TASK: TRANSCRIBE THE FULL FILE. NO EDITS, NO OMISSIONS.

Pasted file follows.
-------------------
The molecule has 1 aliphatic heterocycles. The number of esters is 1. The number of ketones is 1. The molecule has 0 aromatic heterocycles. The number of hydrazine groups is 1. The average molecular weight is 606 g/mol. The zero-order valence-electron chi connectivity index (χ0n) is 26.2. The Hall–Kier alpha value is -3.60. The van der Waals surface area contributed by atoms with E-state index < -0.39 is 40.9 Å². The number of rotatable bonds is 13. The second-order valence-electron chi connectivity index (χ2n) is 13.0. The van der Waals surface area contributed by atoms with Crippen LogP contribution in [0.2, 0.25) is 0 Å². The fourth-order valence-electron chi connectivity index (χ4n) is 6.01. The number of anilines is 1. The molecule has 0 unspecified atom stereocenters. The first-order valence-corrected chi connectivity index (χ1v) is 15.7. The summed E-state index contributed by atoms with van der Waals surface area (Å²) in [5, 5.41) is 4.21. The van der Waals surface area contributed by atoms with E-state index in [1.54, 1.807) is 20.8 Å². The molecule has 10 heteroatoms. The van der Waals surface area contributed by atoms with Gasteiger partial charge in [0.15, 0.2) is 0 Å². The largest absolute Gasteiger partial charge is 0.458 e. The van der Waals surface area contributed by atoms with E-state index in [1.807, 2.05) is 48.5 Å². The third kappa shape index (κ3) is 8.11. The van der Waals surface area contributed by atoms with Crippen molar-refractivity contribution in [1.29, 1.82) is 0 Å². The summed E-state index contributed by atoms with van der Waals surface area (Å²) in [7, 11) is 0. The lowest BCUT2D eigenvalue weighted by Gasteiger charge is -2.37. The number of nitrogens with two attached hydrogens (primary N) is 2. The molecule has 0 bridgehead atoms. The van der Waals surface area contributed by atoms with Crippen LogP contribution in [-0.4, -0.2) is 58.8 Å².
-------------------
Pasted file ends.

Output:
The molecule has 1 aliphatic heterocycles. The number of esters is 1. The number of ketones is 1. The molecule has 0 aromatic heterocycles. The number of hydrazine groups is 1. The average molecular weight is 606 g/mol. The zero-order valence-electron chi connectivity index (χ0n) is 26.2. The Hall–Kier alpha value is -3.60. The van der Waals surface area contributed by atoms with E-state index < -0.39 is 40.9 Å². The number of rotatable bonds is 13. The second-order valence-electron chi connectivity index (χ2n) is 13.0. The van der Waals surface area contributed by atoms with Crippen LogP contribution in [0.2, 0.25) is 0 Å². The fourth-order valence-electron chi connectivity index (χ4n) is 6.01. The number of anilines is 1. The molecule has 0 unspecified atom stereocenters. The first-order valence-corrected chi connectivity index (χ1v) is 15.7. The summed E-state index contributed by atoms with van der Waals surface area (Å²) in [5, 5.41) is 4.21. The van der Waals surface area contributed by atoms with E-state index in [1.54, 1.807) is 20.8 Å². The molecule has 10 heteroatoms. The van der Waals surface area contributed by atoms with Gasteiger partial charge in [0.15, 0.2) is 0 Å². The largest absolute Gasteiger partial charge is 0.458 e. The van der Waals surface area contributed by atoms with E-state index in [1.807, 2.05) is 48.5 Å². The third kappa shape index (κ3) is 8.11. The van der Waals surface area contributed by atoms with Crippen molar-refractivity contribution in [1.29, 1.82) is 0 Å². The summed E-state index contributed by atoms with van der Waals surface area (Å²) in [7, 11) is 0. The lowest BCUT2D eigenvalue weighted by Gasteiger charge is -2.37. The number of nitrogens with two attached hydrogens (primary N) is 2. The molecule has 0 bridgehead atoms. The van der Waals surface area contributed by atoms with Crippen LogP contribution in [-0.4, -0.2) is 58.8 Å².